But Mick didn't just start the research off - he became an integral part of it.

He had been doing his own research for some time and was keen on more visits back west to Pembrokeshire where he had spent some of his youth around Manorbier. So he did and over the next two and a half years, we would regularly meet up in west Wales to chew over the latest piece of research - to lock our heads together to see if we could make a breakthrough and to visit the locations of our shared heritage.

We first met within a few months in the spring of 2013 on the occasion of Wales Vs England in the 6 Nations Championship decider. We met at the Carew Inn for lunch with Mick's lovely wife Nikki and we moved on to Tenby where we'd all booked in for the night. We watched in absolute delight in the Crown Inn on Lower Frog St, as Wales thrashed the English 30-3 to not only end their Grand Slam hopes, but to steal the championship from under their noses! The Guinness flowed, the banter did likewise and a life-long friendship was well and truly formed.

When we weren't together, we'd send e-mails back-and-forth as we tried to make more progress. Mick was brilliant. He would come up with crackpot theories about what may have happened with various 'lost' family members. I'd learned with the research over time having made my own mistakes along the way, to treat everything with caution. Half the time, Mick's theories turned out to be as crackpot as they sounded. But the other half of the time, he struck Gold. Certificates would be purchased to prove what he believed to be be correct time and time again but his best find was to make a contact with a very distant Cole relation to a family now living in America. His proof was good but I just didn't see it stacking up. I was very cautious and kept batting away his firm opinion on the matter. That was until I found a travel document back to Wales in the 1920s for one of this American family's descendants and it saw her return to the very address in Pembroke Dock where her maternal aunt had lived for decades. Unbelievable - Mick was spot on all along! We since made contact with a living descendant, Ted Wilson in Kentucky who was delighted at our research and connection. We are now firm Facebook friends.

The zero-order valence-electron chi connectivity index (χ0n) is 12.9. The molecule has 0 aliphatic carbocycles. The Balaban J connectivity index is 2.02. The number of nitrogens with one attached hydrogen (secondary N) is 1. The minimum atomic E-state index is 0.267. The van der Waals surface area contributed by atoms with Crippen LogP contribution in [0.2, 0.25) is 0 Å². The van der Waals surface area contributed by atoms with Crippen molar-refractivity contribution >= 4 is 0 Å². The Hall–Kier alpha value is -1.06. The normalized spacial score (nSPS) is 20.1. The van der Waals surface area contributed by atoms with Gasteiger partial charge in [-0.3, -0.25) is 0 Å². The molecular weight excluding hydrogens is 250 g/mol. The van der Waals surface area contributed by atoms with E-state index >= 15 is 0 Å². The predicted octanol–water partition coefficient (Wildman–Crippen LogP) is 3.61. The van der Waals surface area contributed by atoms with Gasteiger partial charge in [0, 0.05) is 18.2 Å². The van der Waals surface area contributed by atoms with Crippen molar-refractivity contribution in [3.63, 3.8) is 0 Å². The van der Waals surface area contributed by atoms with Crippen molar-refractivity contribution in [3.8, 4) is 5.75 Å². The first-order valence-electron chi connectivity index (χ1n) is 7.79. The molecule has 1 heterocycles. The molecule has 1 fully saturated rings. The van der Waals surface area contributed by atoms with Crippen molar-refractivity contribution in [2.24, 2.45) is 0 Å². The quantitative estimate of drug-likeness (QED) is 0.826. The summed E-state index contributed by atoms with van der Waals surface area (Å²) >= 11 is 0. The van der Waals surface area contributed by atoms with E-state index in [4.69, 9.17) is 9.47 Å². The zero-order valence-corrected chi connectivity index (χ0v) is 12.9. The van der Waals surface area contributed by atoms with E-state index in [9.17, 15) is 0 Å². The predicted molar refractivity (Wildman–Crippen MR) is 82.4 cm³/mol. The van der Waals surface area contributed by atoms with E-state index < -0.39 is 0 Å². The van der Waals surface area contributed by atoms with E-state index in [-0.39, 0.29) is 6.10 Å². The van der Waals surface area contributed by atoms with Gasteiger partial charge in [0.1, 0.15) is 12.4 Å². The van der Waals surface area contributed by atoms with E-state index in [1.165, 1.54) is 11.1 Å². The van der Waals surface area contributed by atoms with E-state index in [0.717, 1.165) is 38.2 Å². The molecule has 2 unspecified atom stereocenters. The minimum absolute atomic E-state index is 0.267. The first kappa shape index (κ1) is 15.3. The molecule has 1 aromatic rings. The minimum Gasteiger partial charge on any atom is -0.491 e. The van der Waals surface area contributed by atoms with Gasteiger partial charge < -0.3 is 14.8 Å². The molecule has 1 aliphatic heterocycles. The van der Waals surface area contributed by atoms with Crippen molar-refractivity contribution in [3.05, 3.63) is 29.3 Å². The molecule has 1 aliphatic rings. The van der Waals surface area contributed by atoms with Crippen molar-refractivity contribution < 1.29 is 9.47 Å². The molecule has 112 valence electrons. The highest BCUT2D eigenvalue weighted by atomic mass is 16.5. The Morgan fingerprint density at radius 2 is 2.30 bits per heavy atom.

Over the following visits, we'd trudge our way through cemeteries and graveyards, enjoy the odd curry and sup a good pint or three as we spoke about not just old family, but our own families, sport and politics. He'd often rib me about being an Aston Villa fan - couldn't blame him!

Most of our visits centred around Pembroke Dock. Having barely set foot in the place since I was a child, I came to greatly look forward to our get-together's there. At the heart of it were our regular visits to the 'First and Last' and the 'Welshman's Arms'. Beer, live music, banter with the locals and in the latter, Henry the huge Irish wolfhound wondering 'round the bar - what more could you want?! Perfik!

A Lawrenny Family Reunion